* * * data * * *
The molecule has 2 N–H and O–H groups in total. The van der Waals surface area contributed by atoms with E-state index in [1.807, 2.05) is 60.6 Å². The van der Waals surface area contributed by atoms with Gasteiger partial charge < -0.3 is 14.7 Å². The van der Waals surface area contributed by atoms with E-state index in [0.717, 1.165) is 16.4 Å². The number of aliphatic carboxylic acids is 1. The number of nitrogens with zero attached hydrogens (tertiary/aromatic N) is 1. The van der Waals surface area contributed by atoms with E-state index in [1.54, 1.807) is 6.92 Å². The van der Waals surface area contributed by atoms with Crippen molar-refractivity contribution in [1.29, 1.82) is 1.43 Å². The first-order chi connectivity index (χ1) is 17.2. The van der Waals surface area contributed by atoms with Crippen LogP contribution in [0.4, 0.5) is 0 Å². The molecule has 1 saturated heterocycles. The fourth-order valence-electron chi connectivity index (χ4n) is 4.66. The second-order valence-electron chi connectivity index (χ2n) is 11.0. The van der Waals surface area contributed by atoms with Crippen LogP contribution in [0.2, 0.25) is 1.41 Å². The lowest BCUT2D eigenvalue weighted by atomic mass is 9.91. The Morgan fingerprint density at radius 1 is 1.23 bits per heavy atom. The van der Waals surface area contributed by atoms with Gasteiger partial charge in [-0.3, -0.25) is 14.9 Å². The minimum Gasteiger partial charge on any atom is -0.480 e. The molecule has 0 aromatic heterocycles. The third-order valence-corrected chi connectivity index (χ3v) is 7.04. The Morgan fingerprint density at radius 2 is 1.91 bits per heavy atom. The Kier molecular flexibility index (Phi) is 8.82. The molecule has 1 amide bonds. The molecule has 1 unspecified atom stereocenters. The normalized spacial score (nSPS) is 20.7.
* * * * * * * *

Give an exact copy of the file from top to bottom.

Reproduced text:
The molecule has 2 N–H and O–H groups in total. The van der Waals surface area contributed by atoms with E-state index in [1.807, 2.05) is 60.6 Å². The van der Waals surface area contributed by atoms with Gasteiger partial charge < -0.3 is 14.7 Å². The van der Waals surface area contributed by atoms with E-state index in [0.717, 1.165) is 16.4 Å². The number of aliphatic carboxylic acids is 1. The number of nitrogens with zero attached hydrogens (tertiary/aromatic N) is 1. The van der Waals surface area contributed by atoms with E-state index in [1.54, 1.807) is 6.92 Å². The van der Waals surface area contributed by atoms with Crippen molar-refractivity contribution in [1.29, 1.82) is 1.43 Å². The first-order chi connectivity index (χ1) is 17.2. The van der Waals surface area contributed by atoms with Crippen LogP contribution in [0.4, 0.5) is 0 Å². The molecule has 1 saturated heterocycles. The fourth-order valence-electron chi connectivity index (χ4n) is 4.66. The second-order valence-electron chi connectivity index (χ2n) is 11.0. The van der Waals surface area contributed by atoms with Crippen LogP contribution in [0.2, 0.25) is 1.41 Å². The lowest BCUT2D eigenvalue weighted by atomic mass is 9.91. The Morgan fingerprint density at radius 1 is 1.23 bits per heavy atom. The van der Waals surface area contributed by atoms with Gasteiger partial charge in [-0.3, -0.25) is 14.9 Å². The minimum Gasteiger partial charge on any atom is -0.480 e. The molecule has 0 aromatic heterocycles. The third-order valence-corrected chi connectivity index (χ3v) is 7.04. The Morgan fingerprint density at radius 2 is 1.91 bits per heavy atom. The Kier molecular flexibility index (Phi) is 8.82. The molecule has 1 amide bonds. The molecule has 1 unspecified atom stereocenters. The normalized spacial score (nSPS) is 20.7.